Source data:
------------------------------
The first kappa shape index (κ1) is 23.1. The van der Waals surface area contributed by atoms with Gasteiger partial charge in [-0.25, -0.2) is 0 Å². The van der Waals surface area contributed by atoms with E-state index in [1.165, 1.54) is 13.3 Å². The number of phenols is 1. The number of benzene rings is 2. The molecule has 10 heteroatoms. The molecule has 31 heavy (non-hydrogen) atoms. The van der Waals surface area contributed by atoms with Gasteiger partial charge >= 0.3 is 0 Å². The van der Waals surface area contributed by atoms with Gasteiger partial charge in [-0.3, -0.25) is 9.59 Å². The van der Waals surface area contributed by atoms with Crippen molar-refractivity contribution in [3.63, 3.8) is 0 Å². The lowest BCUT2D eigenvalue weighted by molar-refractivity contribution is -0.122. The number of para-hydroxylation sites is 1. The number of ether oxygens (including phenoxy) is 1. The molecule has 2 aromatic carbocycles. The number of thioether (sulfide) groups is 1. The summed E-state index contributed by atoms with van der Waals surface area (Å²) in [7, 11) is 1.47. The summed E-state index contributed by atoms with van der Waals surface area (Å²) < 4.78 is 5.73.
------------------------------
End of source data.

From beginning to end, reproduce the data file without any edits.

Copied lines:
The first kappa shape index (κ1) is 23.1. The van der Waals surface area contributed by atoms with Gasteiger partial charge in [-0.25, -0.2) is 0 Å². The van der Waals surface area contributed by atoms with E-state index in [1.165, 1.54) is 13.3 Å². The number of phenols is 1. The number of benzene rings is 2. The molecule has 10 heteroatoms. The molecule has 31 heavy (non-hydrogen) atoms. The van der Waals surface area contributed by atoms with Gasteiger partial charge >= 0.3 is 0 Å². The van der Waals surface area contributed by atoms with Gasteiger partial charge in [-0.3, -0.25) is 9.59 Å². The van der Waals surface area contributed by atoms with Crippen molar-refractivity contribution in [3.63, 3.8) is 0 Å². The lowest BCUT2D eigenvalue weighted by molar-refractivity contribution is -0.122. The number of para-hydroxylation sites is 1. The number of ether oxygens (including phenoxy) is 1. The molecule has 2 aromatic carbocycles. The number of thioether (sulfide) groups is 1. The summed E-state index contributed by atoms with van der Waals surface area (Å²) in [7, 11) is 1.47. The summed E-state index contributed by atoms with van der Waals surface area (Å²) < 4.78 is 5.73.